How do I protect my idea before obtaining funding on Kickstarter?
Kickstarter or other crowd funding platforms for creative and innovative projections and inventions are great resources for start-ups.
The main resource for crow funding platforms, such as Kickstarter, is to obtain initial funding for your innovations. However, Kickstarter can also be used as a tool to advertise your product, receive comments from others on the online community, and also to determine if there is a market base for your invention.
To have a successful Kickstarter campaign, start-ups should be able to show backers that they have a clear plan for 1) what their project is, and 2) how their project will be completed.
When creating their Kickstarter campaign to show backers what their project includes and how their project will be completed, start-ups are encouraged to share as much information as possible for their innovations so backers can make informed decisions about what projects the wish to support. Therefore to have a successful Kickstarter campaign, start-ups are required to share their innovation.
Yet, how can start-ups share their innovations on a public forum and have protection for their innovation at low cost? The answer is via filing a provisional patent application.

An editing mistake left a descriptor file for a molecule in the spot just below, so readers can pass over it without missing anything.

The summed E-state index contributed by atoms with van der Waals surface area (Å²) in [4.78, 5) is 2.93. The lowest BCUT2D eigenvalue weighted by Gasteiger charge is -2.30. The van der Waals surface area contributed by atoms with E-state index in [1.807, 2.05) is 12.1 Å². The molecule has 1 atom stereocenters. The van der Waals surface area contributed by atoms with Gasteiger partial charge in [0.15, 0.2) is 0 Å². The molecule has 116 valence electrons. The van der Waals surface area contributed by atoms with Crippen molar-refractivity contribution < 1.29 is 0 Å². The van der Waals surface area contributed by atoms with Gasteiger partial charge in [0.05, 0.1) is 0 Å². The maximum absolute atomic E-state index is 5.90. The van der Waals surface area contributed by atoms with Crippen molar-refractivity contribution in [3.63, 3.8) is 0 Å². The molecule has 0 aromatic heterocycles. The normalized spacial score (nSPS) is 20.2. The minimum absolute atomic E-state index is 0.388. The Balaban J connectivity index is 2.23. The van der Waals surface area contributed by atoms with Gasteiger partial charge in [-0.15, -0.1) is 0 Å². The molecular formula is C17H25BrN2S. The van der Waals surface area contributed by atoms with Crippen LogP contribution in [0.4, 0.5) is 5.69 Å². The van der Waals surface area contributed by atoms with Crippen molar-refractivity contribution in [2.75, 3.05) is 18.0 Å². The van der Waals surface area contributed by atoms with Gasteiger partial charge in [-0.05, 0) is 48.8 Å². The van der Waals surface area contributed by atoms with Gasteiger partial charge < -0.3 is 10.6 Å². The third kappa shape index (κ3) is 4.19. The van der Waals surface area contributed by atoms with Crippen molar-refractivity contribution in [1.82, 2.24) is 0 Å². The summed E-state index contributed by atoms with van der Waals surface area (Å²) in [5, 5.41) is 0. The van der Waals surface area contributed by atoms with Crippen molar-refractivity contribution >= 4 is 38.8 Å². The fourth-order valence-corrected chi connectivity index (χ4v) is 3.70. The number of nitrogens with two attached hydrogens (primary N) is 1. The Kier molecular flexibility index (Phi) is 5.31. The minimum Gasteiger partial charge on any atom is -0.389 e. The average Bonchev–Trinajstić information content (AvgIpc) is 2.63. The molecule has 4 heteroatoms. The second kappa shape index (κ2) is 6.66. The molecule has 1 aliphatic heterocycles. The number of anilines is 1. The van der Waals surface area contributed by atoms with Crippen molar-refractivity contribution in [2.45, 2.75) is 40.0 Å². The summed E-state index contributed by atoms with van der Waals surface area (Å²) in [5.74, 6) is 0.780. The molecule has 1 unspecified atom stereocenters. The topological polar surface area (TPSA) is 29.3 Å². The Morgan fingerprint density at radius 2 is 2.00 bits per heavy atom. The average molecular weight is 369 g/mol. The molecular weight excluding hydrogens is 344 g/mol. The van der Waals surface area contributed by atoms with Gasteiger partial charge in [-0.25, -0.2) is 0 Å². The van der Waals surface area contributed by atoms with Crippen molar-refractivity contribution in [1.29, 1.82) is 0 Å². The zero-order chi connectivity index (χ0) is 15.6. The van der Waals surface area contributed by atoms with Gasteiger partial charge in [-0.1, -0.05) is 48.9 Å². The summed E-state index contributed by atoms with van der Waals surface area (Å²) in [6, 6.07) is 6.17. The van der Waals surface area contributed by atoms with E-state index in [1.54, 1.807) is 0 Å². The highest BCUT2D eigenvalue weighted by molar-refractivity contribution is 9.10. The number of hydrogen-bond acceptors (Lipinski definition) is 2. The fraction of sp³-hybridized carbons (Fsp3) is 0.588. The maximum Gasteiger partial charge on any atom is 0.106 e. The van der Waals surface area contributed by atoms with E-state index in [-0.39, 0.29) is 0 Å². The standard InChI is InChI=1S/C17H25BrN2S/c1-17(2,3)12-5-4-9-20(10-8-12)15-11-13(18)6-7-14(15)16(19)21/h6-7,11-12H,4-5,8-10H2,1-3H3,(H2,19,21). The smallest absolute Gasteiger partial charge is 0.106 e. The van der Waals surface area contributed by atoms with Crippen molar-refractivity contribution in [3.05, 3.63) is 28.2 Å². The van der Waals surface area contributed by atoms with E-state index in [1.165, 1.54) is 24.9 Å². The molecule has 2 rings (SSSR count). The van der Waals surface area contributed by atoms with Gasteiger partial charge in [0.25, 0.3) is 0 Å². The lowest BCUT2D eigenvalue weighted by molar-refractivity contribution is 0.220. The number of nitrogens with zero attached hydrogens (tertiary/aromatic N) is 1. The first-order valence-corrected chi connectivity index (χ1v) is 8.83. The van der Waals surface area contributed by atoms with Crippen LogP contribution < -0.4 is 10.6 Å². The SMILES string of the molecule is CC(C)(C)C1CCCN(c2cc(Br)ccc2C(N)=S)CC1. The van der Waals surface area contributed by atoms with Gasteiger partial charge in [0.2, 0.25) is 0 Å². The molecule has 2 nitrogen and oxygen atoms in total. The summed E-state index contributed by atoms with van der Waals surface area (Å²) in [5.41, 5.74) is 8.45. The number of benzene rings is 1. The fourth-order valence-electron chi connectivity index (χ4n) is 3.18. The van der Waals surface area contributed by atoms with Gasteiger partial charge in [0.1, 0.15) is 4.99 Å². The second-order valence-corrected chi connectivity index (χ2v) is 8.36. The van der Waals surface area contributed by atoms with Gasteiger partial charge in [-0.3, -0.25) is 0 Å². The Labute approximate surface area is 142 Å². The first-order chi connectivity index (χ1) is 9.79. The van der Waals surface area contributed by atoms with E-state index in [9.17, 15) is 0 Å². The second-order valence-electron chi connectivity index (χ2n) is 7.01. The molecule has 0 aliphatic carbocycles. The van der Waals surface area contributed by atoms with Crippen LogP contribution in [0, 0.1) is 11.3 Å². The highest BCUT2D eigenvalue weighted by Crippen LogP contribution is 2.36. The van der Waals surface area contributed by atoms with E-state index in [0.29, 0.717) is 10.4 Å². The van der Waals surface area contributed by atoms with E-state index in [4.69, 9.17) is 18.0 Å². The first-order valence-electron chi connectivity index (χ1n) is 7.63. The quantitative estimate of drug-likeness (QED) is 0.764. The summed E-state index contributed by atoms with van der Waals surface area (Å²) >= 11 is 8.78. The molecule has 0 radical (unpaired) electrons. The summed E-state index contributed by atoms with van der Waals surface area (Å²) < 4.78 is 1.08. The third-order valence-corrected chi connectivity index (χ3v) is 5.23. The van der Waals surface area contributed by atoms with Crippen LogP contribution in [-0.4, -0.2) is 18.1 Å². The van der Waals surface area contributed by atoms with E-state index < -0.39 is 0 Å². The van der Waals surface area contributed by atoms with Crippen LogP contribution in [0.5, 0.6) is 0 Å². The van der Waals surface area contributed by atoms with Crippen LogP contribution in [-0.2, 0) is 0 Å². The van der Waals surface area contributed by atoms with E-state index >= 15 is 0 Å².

By filing a provisional patent application, start-ups can show backers 1) what their innovation is, 2) what areas of their technology they believe their innovation relates to, and 3) have a priority date on others who try to obtain patent protection for their idea after viewing the public forum. Provisional patent applications written through Pierson Intellectual Property are typically 20-30 page reports with several Figures clearly reciting and depicting the elements of your invention. Through the provisional application, startups have a legal document to present to potential backers, allow inventors to list their idea as “patented pending,” and have the benefits of a full application with the USPTO .
Additionally, because Kickstarter allows start-ups to decide how much money the company will need for a successful project, the start-ups can include the cost of legal fees within their campaign.
The only main downside to filing a provisional patent application with the USPTO before starting your Kickstarter campaign is that patent applications cost money. However, if the company is truly bootstrapped provisional application can be filed by anyone with a mere $130 government filing fee.
If you would be interested in discussing protecting your invention and innovations before filing on Kickstarter, please feel free to contact us. We will be happy to discuss patent strategies for your company that makes the most sense for you.